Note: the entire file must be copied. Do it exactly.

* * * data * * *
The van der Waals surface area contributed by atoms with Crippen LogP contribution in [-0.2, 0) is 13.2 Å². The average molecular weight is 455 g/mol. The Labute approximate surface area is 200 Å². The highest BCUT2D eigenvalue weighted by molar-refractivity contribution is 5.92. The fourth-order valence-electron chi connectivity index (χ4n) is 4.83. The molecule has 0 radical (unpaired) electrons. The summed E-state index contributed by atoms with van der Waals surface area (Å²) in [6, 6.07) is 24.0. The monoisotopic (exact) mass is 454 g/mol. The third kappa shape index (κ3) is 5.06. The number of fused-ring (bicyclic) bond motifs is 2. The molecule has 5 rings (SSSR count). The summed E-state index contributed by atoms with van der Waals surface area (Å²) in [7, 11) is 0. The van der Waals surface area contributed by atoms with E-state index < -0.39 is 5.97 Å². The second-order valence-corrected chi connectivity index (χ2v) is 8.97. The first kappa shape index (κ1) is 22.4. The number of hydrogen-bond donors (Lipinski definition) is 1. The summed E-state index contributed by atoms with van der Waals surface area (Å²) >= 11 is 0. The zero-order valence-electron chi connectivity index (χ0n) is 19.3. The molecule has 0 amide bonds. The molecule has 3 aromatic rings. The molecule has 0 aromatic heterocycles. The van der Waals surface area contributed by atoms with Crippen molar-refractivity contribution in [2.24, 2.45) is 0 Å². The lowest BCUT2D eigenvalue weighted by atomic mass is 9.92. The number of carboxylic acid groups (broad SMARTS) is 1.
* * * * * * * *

The van der Waals surface area contributed by atoms with Crippen LogP contribution in [-0.2, 0) is 13.2 Å². The average molecular weight is 455 g/mol. The Labute approximate surface area is 200 Å². The highest BCUT2D eigenvalue weighted by molar-refractivity contribution is 5.92. The fourth-order valence-electron chi connectivity index (χ4n) is 4.83. The molecule has 0 radical (unpaired) electrons. The summed E-state index contributed by atoms with van der Waals surface area (Å²) in [6, 6.07) is 24.0. The monoisotopic (exact) mass is 454 g/mol. The third kappa shape index (κ3) is 5.06. The number of fused-ring (bicyclic) bond motifs is 2. The molecule has 5 rings (SSSR count). The summed E-state index contributed by atoms with van der Waals surface area (Å²) in [7, 11) is 0. The van der Waals surface area contributed by atoms with E-state index < -0.39 is 5.97 Å². The second-order valence-corrected chi connectivity index (χ2v) is 8.97. The first kappa shape index (κ1) is 22.4. The number of hydrogen-bond donors (Lipinski definition) is 1. The summed E-state index contributed by atoms with van der Waals surface area (Å²) >= 11 is 0. The zero-order valence-electron chi connectivity index (χ0n) is 19.3. The molecule has 0 amide bonds. The molecule has 3 aromatic rings. The molecule has 0 aromatic heterocycles. The van der Waals surface area contributed by atoms with Crippen molar-refractivity contribution in [2.24, 2.45) is 0 Å². The lowest BCUT2D eigenvalue weighted by atomic mass is 9.92. The number of carboxylic acid groups (broad SMARTS) is 1.